Why do I keep that old thing? Why do I use a tablecloth that is falling to pieces, faded, and stained with years of picnics, breakfasts, and dinners? It has served the family well, for generations, but isn't it time to get rid of it? Probably.
Responsibility for family documents is a heavy burden. There is so much. So many receipts, records of transactions, legal documents that won't be denied a place in history. But what really matters?
I have been shifting living space for eight years to accommodate my Dad's paper trail. I've sorted through it countless times, trying to decipher what is necessary to keep. But why? He's dead. My mother is dead. His second wife is dead, as is her daughter and anyone who wants any of the documents that validated her life.
I came across a letter I wrote when I was about twelve. My mother was in the hospital, and I was missing her.My dad wrote a note to my junior high explaining that I had to leave school early every day for two weeks (? I think it was that long) because I was needed at home. I had a brother who was just a toddler. I can't remember who cared for him while I was in school in the mornings, but it was my job to come home and help in the afternoons. I don't remember how I got home, either, because my school was a bus ride away. But I was happy to help.
I lived for a long time with someone who was beautiful, winsome, intelligent, persuasive, and mostly dysfunctional. Because I was her child and I loved her with the pure passion a child has for its mother, I wanted to be like her. I thought her moods should be my moods, her pain my pain.
Mending and ironing are simple tasks. Tedious, but in some cases rewarding. I spent today doing both. It seemed like my world, and the world in general, had become so muddled and torn that doing something tactile, something I could control, would make a difference, at least to me. And maybe a difference to the keeping of this home, this house, this place where we live and breathe, and create a safe and somewhat serene place for family and friends.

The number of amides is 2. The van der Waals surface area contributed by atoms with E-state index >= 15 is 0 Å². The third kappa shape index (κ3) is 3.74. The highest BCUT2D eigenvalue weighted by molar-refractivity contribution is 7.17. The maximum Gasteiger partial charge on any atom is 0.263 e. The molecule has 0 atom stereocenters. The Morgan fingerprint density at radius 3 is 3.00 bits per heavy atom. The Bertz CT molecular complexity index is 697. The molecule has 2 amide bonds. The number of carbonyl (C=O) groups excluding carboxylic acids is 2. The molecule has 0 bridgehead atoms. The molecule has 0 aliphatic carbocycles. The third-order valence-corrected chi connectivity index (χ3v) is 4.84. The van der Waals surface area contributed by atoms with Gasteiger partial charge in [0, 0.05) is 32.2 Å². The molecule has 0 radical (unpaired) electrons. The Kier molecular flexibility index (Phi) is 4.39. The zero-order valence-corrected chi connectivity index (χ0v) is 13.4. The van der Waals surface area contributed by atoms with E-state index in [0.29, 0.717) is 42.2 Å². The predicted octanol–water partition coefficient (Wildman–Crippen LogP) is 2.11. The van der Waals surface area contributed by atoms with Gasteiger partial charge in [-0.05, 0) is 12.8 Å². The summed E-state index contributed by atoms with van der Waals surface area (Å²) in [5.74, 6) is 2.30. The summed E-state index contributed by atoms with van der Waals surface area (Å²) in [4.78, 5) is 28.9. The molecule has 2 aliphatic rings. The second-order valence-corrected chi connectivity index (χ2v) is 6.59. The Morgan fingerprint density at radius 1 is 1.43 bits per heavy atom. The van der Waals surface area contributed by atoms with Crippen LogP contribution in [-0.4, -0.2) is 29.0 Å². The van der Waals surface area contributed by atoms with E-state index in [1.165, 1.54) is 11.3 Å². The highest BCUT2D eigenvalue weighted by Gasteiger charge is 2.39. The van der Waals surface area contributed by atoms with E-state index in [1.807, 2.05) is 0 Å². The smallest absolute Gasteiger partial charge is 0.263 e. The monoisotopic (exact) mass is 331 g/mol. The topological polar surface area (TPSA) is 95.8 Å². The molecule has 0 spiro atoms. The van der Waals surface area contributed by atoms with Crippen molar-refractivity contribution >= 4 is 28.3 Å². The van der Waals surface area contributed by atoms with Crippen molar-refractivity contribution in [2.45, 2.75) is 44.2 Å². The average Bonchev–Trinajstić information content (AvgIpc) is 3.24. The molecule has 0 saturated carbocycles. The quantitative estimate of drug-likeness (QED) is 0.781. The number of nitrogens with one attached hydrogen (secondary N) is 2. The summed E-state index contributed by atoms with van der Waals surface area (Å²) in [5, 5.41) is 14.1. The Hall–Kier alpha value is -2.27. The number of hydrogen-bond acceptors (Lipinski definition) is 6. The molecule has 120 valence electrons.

My grandmother Ruth was born in 1892 and married her first husband Norman, my grandfather, around 1916. My father Albert was born in 1918. They lived with Ruth’s mother Mary Ann in New Jersey, a little place called Mount Olive, on a chicken farm.
My grandmother told me that my grandfather was so untrained in practical skills that she had to show him how to use a hammer. He ultimately turned out to be a very good carpenter and then a draftsman/architect. But she liked to take credit for teaching him how to hold a hammer. Who knows? Truth or fiction?
In 1957 I was fifteen. Eisenhower, a member of the Lost Generation, was President. He had recently agreed to defend Iran, Pakistan and Afghanistan against invasion. Nixon, a member of the Greatest Generation, was his Vice President. The Civil Rights movement was just beginning. Newspaper headlines revealed there was a Mad Bomber on the loose and the Ku Klux Klan was making big trouble, We were in the midst of the Cold War with daily reminders of the nuclear bomb threat. We practiced drop drills. People were building bomb shelters.
It is that time of year when there are big changes coming. Some things are replanting themselves without much fanfare. Some are spectacular -- and they may be where you least expect to find them.
Under the best of conditions we grow straight and true, perfect images of what we were intended to be. Or are those images for us? Sometimes life throws us curves, or obstacles. Sometimes we have to bend or we will break. Sometimes we have to hide to survive. Life will do what it must, and mostly if we let it, we can trust that in the end we will be enough. We may not be what we think is our perfect image, or even anyone's image, but we survive. Being reminded of that by a carrot is unusual, I suppose, but also very ordinary.